• Practical Object-Oriented Design in Ruby: An Agile Primer (Addison-Wesley Professional Ruby Series) is a vital book that teaches you how to think about Object Design. Java may be the right place to learn threading, but Ruby lives and breaths objects and I doubt this book would be so great in another language.
  • Ruby Under a Microscope: An Illustrated Guide to Ruby Internals is a super cool How VM's Work book. You don't have to read this one for Ruby, but do find and read one like it. Such books help bridge the significant gap between what you type and what computers actually do.
  • Exceptional Ruby teaches you that there's a huge difference between learning a language's syntax for trapping errors and writing code that properly addresses error states. There's a lot of value in spending some time learning about the latter. Read this book if you can't find an equivalent for your language of choice.
  • Confident Ruby: 32 Patterns for Joyful Coding, or a similar title, is essential to learning how to structure code. You don't want to be wasting energy worrying about all the problems a given section of code might have. This book teaches you where to apply the right amount of paranoia, so you can trust the rest of your code.

Understanding Your Brain

Learning how to learn is one of the biggest challenges of mastering any skill. A large part of that is figuring out exactly how your brain works.

Understanding Motivation

One aspect of brain mechanics than has been the most helpful to get a handle on is motivation. This has really helped me use my time better and to understand the needs of those I am working with.

  • Punished by Rewards: The Trouble with Gold Stars, Incentive Plans, A's, Praise, and Other Bribes is a great place to start decoding motivation if you don't yet know how rewards and punishments affect us. I didn't and I really needed this powerful data dump about what we've observed for over 40 years.
  • Drive: The Surprising Truth About What Motivates Us is the book you read once you've been convinced that you need to understand this stuff. This covers how motivation really works and gives practical actions we can take to use this knowledge to our advantage.
  • Added 10/21/2014: Maverick: The Success Story Behind the World's Most Unusual Workplace can be a tough book to find a copy of these days, but it's worth the hunt. Aside from being the ultimate guide to autonomy, it includes managing tips, a nice example of the perils of waterfall development, and some social justice. I love how the author doesn't have all the answers and you get to see him make plenty of mistakes.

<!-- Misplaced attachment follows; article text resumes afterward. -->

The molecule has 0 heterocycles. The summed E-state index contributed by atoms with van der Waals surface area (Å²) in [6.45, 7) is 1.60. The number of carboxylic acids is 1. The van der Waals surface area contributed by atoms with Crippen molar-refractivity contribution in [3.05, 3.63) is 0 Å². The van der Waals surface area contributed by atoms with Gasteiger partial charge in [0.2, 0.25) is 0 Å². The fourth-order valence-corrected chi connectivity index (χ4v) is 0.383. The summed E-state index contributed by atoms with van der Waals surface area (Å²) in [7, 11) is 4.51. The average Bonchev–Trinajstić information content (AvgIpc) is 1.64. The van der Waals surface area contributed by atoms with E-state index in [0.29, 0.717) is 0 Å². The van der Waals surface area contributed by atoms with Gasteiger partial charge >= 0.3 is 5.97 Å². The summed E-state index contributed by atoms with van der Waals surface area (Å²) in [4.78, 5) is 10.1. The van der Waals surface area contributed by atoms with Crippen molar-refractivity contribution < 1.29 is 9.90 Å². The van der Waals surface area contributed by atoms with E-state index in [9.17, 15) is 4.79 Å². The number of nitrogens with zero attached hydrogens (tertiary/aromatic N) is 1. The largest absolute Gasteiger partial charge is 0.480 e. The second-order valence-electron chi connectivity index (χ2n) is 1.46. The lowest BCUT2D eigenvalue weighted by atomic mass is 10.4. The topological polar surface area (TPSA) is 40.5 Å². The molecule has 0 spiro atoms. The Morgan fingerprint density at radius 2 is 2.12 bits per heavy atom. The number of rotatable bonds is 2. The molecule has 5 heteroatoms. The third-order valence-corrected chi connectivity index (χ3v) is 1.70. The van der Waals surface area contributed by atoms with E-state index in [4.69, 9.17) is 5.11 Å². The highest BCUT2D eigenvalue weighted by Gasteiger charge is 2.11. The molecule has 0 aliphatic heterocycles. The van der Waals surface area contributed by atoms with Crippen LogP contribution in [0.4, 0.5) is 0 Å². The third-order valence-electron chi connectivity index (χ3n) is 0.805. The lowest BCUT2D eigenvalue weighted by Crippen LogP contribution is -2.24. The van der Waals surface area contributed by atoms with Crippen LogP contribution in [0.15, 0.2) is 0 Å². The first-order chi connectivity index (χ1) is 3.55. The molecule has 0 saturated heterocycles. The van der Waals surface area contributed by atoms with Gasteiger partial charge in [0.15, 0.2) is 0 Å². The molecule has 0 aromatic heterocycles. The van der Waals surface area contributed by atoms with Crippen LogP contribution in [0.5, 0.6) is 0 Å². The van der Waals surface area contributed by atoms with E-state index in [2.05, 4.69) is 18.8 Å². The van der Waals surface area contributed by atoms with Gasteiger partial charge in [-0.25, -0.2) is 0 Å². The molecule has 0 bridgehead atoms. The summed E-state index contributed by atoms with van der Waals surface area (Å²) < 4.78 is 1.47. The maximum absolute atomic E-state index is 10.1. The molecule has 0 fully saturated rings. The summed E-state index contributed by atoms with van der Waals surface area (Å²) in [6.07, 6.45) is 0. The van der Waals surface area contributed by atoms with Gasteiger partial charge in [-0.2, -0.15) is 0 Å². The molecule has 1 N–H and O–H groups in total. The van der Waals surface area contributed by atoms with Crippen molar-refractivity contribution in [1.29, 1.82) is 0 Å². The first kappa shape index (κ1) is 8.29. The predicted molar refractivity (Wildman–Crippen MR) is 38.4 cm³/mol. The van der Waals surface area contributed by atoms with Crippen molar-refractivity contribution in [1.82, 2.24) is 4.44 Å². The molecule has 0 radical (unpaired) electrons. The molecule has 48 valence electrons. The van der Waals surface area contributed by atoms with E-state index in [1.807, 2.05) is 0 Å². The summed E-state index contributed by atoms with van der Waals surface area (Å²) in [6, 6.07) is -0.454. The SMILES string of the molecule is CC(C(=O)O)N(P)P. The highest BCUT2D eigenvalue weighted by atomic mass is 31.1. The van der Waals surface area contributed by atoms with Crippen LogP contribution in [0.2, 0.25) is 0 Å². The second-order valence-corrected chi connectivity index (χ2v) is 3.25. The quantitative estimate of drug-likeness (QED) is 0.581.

• Mastery focuses in on just one of the pillars of pure intrinsic motivation. This covers the whole process of achieving mastery in something, starting all the way back at selecting the right something. It even goes into emotional responses likely to trip you up at each stage. It's thorough.


Many of us like to think that we just talk to machines all day long, but that's silly. We pair program, plan features with stakeholders, etc. If you don't know how to communicate, you don't know how to do part of your job. It's that simple.

  • Nonviolent Communication: A Language of Life honestly contains plenty of material I don't like. It's filled with anecdotal evidence, what it says about praise is half-right at best, and it would have us all talking via a magic formula. That said, everyone should read this book. It's just hard to be aware of how judgmental our language can be, how to talk about emotions, or how to get the intended message across until you do.
  • Lying is a book I debated leaving off this list. However, I think it's important to think about concepts like "Lies of Omission" for our communication and even our code. This book will get you asking the right questions.

If you want to develop a communication A-game, parenting is the big league show. Sadly many, many parenting books are just junk. Here are a couple that aren't.

I reserve the right to add to this list when I discover new tomes of power. I'll note the changes as I make them.

Comments (1)
  1. Emil Rehnberg
    Emil Rehnberg July 11th, 2014 Reply Link

    Thanks a ton, James. Hope to see the other rogues follow suit!